John Ray

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John Ray
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{{short description|British botanist (1627–1705)}}{{Other people}}{{Use dmy dates|date=July 2012}}{{Use British English|date=July 2012}}

Black Notley, near Braintree, Essex>Braintree17051711df=y}}|death_place = Black Notley|alma_mater = Trinity College, CambridgeSt Catharine's College, Cambridge|residence =|citizenship =England>English|ethnicity =|field = Botany, Zoology, Natural history, Natural theology|academic_advisors = James Duport|author_abbrev_bot = Ray}}File:John Ray by Roubiliac, British Museum.jpg|thumb|250px|John Ray by RoubiliacRoubiliacJohn Ray FRS (29 November 1627 – 17 January 1705) was an English naturalist widely regarded as one of the earliest of the English parson-naturalists.Armstrong, 2000. p. 2 Until 1670, he wrote his name as John Wray. From then on, he used 'Ray', after "having ascertained that such had been the practice of his family before him".Gunther, Robert W.T. 1928. Further Correspondence of John Ray. Ray Society, London. p. 16 He published important works on botany, zoology, and natural theology. His classification of plants in his Historia Plantarum, was an important step towards modern taxonomy. Ray rejected the system of dichotomous division by which species were classified according to a pre-conceived, either/or type system {{Elucidate|date=June 2016}}, and instead classified plants according to similarities and differences that emerged from observation. He was among the first to attempt a biological definition for the concept of species.Historia plantarum generalis, in the volume published in 1686, Tome I, Libr. I, Chap. XX, page 40 (Quoted in Mayr, Ernst. 1982. The growth of biological thought: diversity, evolution, and inheritance. Cambridge, Mass.: Belknap Press: 256)


Early life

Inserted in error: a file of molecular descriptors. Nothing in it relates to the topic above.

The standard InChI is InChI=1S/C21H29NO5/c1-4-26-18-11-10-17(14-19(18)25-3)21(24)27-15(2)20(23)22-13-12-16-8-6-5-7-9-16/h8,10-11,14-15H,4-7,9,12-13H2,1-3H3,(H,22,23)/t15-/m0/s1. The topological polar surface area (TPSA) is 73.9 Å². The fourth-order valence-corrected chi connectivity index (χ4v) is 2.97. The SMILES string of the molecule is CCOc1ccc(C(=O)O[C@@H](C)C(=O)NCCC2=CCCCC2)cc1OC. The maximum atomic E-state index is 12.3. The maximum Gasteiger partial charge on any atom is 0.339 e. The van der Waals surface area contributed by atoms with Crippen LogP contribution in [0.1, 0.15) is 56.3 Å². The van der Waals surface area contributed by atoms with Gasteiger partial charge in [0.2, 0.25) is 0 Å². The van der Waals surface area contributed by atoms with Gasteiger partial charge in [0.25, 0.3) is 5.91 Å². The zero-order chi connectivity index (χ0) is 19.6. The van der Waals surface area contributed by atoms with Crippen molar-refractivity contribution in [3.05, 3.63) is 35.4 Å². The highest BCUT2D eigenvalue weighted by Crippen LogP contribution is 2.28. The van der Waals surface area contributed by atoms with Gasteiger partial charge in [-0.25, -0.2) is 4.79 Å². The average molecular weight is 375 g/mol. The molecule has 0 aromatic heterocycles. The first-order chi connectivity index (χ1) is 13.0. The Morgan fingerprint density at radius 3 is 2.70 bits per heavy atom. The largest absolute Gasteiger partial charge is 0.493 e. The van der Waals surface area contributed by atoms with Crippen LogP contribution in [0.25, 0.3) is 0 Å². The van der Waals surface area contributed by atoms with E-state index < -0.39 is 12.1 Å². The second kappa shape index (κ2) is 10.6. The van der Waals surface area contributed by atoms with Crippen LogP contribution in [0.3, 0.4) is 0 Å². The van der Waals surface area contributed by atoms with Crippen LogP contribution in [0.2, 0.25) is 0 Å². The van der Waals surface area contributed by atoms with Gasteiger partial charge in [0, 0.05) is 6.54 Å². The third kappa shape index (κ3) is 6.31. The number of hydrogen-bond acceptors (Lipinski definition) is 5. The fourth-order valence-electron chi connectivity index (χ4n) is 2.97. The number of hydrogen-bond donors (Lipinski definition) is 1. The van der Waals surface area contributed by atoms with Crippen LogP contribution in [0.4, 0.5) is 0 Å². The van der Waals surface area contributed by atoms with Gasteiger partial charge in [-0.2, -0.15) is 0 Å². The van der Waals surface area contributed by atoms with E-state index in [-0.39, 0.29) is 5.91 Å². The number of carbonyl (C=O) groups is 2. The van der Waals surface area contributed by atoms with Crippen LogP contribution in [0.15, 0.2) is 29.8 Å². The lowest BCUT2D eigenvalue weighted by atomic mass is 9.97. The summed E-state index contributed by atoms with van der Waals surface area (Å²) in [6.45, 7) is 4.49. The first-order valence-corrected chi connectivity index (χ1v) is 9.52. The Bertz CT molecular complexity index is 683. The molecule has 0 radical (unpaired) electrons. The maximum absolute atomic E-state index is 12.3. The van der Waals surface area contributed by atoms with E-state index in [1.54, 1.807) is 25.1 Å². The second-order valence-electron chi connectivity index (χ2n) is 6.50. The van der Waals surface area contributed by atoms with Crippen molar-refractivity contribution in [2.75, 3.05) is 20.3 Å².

(File:John Ray birthplace's in Black Notley, Essex.jpg|thumb|John Ray's birthplace in Black Notley, Essex)(File:Blue plaque to John Ray.jpg|thumb|Blue plaque to John Ray)John Ray was born in the village of Black Notley in Essex. He is said to have been born in the smithy, his father having been the village blacksmith. After studying at Braintree school, he was sent at the age of sixteen to Cambridge University: studying at Trinity College.{{acad|id=RY644J|name=Ray, John}} Initially at Catharine Hall, his tutor was Daniel Duckfield, and later transferred to Trinity where his tutor was James Duport, and his intimate friend and fellow-pupil the celebrated Isaac Barrow. Ray was chosen minor fellow{{efn|While still a B.A.}} of Trinity in 1649, and later major fellow.{{efn|On attaining his M.A.}} He held many college offices, becoming successively lecturer in Greek (1651), mathematics (1653), and humanity (1655), praelector (1657), frias (1657), and college steward (1659 and 1660); and according to the habit of the time, he was accustomed to preach in his college chapel and also at Great St Mary's, long before he took holy orders on 23 December 1660. Among these sermons were his discourses on The wisdom of God manifested in the works of the creation,The wisdom of God manifested in the works of the Creation, Google Books and Deluge and Dissolution of the World. Ray was also highly regarded as a tutor and he communicated his own passion for natural history to several pupils. Ray's student, Isaac Barrow, helped Francis Willughby learn mathematics and the Ray collaborated with Willughby later.JOURNAL, Mullens, W.H., Some early British Ornithologists and their works. VII. John Ray (1627-1705) and Francis Willughby (1635-1672), 290–300, 2, 9,weblink British Birds, 1909, BOOK, The Wonderful Mr Willughby: The First True Ornithologist, Birkhead, Tim, Bloomsbury, 2018, 978-1-4088-7848-4, London, 24–25,